China: Sino-foreign securities joint ventures – Partners in name alone
Neither side appears to be gaining from Sino-foreign securities joint ventures.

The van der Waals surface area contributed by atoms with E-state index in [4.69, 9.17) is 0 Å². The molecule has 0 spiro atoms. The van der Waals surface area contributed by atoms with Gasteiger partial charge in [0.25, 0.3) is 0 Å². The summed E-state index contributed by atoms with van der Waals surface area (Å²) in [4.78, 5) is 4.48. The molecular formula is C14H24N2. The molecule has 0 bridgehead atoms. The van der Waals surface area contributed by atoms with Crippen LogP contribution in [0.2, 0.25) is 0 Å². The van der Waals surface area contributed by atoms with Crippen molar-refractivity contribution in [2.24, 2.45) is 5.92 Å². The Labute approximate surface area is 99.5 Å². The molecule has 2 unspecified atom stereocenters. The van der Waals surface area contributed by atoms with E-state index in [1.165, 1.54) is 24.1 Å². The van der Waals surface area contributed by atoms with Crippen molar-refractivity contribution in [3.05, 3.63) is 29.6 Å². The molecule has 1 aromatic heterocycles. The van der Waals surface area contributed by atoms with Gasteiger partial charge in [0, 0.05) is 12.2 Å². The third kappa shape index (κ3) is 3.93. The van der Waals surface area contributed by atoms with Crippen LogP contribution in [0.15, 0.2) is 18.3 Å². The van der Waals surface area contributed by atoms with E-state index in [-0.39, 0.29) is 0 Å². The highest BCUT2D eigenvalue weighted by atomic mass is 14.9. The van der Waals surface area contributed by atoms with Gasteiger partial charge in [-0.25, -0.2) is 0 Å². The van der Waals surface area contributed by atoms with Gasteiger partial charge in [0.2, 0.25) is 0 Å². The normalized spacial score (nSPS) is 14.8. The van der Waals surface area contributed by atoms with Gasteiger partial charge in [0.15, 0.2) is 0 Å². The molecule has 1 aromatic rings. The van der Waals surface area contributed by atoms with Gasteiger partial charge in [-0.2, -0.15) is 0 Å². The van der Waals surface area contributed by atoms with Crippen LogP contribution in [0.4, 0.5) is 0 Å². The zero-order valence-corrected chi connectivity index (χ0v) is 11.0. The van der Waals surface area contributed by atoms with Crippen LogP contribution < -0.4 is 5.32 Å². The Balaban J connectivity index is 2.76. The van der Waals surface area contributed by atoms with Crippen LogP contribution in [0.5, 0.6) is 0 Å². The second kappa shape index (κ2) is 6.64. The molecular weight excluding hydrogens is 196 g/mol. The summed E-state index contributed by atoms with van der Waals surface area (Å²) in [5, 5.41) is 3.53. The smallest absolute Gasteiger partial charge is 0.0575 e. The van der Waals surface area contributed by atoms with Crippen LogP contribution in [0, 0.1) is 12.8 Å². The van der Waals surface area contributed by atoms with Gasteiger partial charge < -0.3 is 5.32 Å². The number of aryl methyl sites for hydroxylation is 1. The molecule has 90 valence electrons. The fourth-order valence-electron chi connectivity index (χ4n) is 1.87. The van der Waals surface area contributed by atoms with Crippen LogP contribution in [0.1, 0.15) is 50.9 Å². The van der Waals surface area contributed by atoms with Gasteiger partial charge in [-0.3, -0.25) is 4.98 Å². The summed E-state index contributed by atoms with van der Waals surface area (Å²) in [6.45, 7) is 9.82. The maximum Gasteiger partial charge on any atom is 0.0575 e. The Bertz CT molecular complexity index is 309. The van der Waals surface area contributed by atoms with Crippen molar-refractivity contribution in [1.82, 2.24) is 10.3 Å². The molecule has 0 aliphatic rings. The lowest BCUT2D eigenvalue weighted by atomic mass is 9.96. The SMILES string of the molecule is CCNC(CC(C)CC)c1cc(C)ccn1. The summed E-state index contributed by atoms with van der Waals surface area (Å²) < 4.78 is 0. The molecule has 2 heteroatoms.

When asked about their priorities, regional managers at global investment banks operating in Asia have over the past few years often told Euromoney that getting approval to launch a joint venture with a Chinese securities firm was high on the list. They have seen winning these licences as crucial to their chances of earning a steady stream of fees in China as its companies issue ever increasing amounts of equities and bonds in the domestic markets. Without such partnerships, foreign banks are restricted to the offshore market of Hong Kong, being unable to underwrite and sell shares and bonds in the onshore markets of Shanghai and Shenzhen. Goldman Sachs and UBS are special cases, having secured special deals for themselves in the first round of agreements before the rules were formalized; Morgan Stanley is concluding a divorce from its original partner CICC but was also originally one of this chosen few. Next, in December 2008 and April 2009, came Credit Suisse and Deutsche Bank respectively, the first of a new wave of firms that must follow strict new rules limiting the foreign partner’s stake in the joint venture to 33.3%. Since then RBS and JPMorgan have been among the foreign banks to announce that they too are forming joint ventures with Chinese securities firms, aiming to follow their rivals towards success in the region’s most exciting onshore capital markets.